Facebook is adding new requirements for political advertisers, the company said on Wednesday, as part of its efforts to make the platform more secure in the run-up to the 2020 election. Before buying a political ad, advertisers will need to provide more information about their organization, including government-issued identification numbers. The move, which will take effect in mid-September, comes in response to some advertisers using misleading names in their disclaimers in order to disguise their identities.
“In 2018 we did see that our disclaimer process was something that could be misused,” Sarah Schiff, a Facebook product manager, told The Verge. “This is an effort to strengthen that process.”
Today’s changes mark an evolution in the political ad disclosure requirements that Facebook introduced last year. Beginning last spring, the company began to require anyone buying political advertising to verify their identity and location. Now they will have to go a step further, offering proof they’re part of the organization they say they represent.
For commercial businesses, nonprofits, and nongovernmental organizations, that will mean providing a tax-registered organization identification number. Government and military advertisers will have to provide a web domain and email address that ends in .gov or .mil. Political action committees and parties will need to provide their Federal Election Commission identification numbers.
In exchange for providing that information, organizations can use their name in ad disclaimers. An “i” icon in the upper right-hand corner of the ad will show that they are a “confirmed organization.” Clicking that icon will reveal additional information about the advertiser, including their government ID number.
“While the authorization process won’t be perfect, it will help us confirm the legitimacy of an organization and provide people with more details about who’s behind the ads they are seeing,” the company said in a blog post.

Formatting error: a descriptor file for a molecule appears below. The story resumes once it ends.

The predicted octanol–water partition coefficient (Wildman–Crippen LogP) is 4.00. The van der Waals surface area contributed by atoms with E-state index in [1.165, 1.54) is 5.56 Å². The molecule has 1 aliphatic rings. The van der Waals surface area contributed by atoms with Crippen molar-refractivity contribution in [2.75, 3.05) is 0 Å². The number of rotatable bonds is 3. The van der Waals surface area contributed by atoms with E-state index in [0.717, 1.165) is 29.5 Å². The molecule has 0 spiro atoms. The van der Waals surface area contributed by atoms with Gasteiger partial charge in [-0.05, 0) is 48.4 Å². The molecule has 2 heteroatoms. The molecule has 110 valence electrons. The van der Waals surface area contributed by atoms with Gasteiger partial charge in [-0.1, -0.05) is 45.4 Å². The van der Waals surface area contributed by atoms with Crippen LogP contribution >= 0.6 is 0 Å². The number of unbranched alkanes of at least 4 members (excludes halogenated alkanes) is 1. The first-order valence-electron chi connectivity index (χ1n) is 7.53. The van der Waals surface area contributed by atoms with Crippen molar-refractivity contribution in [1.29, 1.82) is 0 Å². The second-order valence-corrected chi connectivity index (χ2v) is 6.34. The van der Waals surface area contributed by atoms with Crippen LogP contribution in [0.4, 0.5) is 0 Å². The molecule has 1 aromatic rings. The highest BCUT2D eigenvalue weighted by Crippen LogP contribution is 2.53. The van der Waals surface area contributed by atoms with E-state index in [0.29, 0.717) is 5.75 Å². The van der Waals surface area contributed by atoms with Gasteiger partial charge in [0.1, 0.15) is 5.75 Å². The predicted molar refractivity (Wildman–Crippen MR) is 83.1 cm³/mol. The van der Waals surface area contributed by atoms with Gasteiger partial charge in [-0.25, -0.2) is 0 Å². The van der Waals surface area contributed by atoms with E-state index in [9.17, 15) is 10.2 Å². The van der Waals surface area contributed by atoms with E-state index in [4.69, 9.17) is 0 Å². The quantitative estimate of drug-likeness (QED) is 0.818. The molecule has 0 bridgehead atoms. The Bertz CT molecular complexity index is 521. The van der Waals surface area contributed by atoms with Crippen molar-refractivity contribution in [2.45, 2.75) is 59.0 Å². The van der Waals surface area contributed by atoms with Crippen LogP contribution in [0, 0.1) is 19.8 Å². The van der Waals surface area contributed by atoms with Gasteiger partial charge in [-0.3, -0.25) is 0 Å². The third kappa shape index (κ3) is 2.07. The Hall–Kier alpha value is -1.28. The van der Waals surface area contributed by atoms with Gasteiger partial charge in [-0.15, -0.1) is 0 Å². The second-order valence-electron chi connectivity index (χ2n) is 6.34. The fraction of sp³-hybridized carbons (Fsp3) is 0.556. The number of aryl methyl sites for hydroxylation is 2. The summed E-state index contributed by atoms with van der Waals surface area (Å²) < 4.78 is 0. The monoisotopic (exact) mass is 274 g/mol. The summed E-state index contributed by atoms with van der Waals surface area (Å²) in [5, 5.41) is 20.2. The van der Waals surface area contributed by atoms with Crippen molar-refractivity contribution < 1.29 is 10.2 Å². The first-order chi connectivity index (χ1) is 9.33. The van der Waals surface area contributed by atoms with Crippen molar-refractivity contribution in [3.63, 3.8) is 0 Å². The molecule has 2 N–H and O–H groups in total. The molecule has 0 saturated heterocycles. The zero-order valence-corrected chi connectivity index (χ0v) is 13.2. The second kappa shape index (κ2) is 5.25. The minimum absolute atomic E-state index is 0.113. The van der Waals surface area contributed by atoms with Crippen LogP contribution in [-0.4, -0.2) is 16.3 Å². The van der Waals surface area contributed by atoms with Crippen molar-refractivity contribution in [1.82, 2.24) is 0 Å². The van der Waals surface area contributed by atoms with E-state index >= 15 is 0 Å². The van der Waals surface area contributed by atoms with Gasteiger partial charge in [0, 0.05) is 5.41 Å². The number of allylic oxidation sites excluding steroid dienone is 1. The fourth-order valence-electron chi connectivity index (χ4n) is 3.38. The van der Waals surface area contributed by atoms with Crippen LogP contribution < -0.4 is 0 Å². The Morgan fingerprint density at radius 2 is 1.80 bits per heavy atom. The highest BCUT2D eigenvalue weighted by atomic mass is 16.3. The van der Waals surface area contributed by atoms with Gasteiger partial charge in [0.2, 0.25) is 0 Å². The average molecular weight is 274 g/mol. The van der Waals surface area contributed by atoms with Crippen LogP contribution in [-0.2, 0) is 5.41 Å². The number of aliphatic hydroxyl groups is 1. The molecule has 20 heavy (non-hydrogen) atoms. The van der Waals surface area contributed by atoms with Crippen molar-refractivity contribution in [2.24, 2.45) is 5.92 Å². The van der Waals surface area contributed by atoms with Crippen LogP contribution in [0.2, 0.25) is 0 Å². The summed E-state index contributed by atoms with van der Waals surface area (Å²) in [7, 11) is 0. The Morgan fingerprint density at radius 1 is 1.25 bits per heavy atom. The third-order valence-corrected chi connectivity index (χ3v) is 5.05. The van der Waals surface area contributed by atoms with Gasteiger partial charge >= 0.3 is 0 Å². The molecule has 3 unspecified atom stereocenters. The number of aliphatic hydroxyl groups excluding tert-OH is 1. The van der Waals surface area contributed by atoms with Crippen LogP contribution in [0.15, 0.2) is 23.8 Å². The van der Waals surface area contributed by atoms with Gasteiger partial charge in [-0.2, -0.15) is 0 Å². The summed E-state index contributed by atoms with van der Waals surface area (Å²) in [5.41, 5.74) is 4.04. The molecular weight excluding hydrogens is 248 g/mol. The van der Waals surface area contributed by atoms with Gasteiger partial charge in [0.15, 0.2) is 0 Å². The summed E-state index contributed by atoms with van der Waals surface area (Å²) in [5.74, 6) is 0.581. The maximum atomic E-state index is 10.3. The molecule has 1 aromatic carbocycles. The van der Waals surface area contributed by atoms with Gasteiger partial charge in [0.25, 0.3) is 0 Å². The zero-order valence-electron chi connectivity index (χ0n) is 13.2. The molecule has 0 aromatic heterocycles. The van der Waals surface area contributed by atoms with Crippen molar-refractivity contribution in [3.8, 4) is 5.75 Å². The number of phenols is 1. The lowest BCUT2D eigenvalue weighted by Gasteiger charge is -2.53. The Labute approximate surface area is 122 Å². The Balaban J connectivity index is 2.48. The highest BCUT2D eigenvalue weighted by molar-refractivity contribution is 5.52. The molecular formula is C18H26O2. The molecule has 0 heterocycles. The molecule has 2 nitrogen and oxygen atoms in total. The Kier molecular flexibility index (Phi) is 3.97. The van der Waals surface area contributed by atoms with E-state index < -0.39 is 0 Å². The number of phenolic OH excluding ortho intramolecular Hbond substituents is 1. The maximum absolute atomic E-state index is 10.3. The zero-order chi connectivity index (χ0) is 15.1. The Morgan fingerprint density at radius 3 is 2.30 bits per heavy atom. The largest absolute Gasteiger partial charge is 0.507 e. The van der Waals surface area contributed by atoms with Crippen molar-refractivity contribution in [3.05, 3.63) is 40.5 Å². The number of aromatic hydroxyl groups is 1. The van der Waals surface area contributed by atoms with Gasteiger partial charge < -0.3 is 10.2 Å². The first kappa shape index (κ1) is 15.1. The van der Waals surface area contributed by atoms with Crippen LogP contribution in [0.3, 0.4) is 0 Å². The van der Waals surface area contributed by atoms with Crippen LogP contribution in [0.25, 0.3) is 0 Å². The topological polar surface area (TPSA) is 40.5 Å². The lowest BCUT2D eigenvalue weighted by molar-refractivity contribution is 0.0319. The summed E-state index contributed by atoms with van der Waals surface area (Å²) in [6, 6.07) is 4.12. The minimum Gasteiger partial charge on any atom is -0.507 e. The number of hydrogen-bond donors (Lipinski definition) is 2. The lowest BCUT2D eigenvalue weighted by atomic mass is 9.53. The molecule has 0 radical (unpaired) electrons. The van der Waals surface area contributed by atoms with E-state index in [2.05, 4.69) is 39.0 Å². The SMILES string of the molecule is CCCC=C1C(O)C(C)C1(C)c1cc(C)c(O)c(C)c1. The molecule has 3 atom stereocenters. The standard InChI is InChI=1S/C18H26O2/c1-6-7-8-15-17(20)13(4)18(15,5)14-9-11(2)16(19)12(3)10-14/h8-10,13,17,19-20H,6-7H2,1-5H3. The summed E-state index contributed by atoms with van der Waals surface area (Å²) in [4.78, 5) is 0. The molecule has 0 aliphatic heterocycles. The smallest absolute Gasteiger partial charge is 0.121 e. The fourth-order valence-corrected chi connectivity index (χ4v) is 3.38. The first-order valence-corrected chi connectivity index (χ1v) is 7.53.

Facebook is also making it possible for smaller organizations and local politicians to buy ads. They are asked to submit a name, address, website, email, and phone number for the organization, which Facebook will verify. They can also choose not to submit information for their organization, but in that case they will not be able to use an organization’s name in a disclaimer.
In addition to the new ad requirements, Facebook is also updating the categories of advertising it considers political. What had been 20 subject areas has now been consolidated into 10 categories, which Facebook says are more inclusive. At the same time, Facebook says it is working to be less restrictive — ads that promote recycling will no longer require advertisers to verify their mailing address, for example.
The move comes after some advertisers complained that the system was preventing them from buying ads without going through the more onerous registration process, even when the ad had no real political angle.
Facebook said the new rules would take effect in mid-September. If advertisers have not submitted the required information by mid-October, their ability to buy ads will be “paused,” the company said.